Seniors selling what they get from food banks

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Women hold boxed packages, labeled "not for resale," that are commonly distributed by the S.F. Food Bank. Mission Local.

Visit the farmers market in downtown San Francisco on Sundays, and you may see, past the stands of organic lettuce and fresh flowers, a few elderly women hunched over a random assortment of condiments and canned goods. As security approaches, they quickly scatter, only to set up shop on the opposite corner a few moments later.

“It’s like throwing sand into the ocean, it just comes right back,” said Ken Hurst, security officer for the Heart of the City Farmers’ Market at U.N. Plaza.

According to several food pantries, elderly recipients of free food disbursements are turning around and selling the donations at various locations throughout San Francisco. Those who work in the business of handing out food say that the practice is a sign of how bad the economy has gotten for seniors trying to survive in the city. Others agree, but also say that at some food pantries, the desperation has intensified the competition for food.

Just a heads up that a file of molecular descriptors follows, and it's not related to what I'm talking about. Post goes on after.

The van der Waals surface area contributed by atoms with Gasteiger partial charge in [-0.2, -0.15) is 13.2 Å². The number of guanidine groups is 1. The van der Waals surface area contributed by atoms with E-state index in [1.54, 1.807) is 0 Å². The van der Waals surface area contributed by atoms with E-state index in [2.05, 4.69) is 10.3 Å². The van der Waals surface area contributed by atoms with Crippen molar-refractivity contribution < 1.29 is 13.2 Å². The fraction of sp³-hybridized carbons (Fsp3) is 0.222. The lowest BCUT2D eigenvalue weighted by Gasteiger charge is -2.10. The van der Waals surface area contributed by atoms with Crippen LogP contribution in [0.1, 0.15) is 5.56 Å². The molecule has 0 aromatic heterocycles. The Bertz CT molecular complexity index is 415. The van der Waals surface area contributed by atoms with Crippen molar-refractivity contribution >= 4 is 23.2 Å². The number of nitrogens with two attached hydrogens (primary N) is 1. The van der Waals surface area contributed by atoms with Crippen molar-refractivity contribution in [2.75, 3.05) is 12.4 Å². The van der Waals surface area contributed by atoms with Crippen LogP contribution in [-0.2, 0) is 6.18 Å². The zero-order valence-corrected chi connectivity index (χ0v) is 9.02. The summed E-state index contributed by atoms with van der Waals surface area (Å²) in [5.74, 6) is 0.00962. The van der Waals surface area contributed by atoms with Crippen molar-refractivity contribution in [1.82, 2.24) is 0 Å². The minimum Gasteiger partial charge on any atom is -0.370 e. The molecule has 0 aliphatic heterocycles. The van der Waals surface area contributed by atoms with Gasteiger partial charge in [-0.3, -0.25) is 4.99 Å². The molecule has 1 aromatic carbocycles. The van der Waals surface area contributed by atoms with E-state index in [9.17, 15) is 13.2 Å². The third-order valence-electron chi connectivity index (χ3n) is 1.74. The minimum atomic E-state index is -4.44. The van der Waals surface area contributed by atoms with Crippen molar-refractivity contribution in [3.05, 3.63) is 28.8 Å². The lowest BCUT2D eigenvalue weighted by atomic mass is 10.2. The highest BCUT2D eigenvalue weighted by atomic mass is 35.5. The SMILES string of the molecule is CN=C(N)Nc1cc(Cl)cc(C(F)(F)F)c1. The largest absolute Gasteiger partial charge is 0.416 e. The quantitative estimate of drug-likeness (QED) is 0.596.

A woman selling food near U.N. Plaza acknowledged that she goes all over the city to pick up food at the pantries. She then sells the items to help make ends meet.

“We don’t get enough money for rent or for daily use,” said one woman who was selling food donations she had picked up earlier. The elderly woman spoke through an interpreter and asked to remain anonymous.

Read the complete story at Mission Local.

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Women hold boxed packages, labeled “not for resale,” that are commonly distributed by the S.F. Food Bank. Mission Local.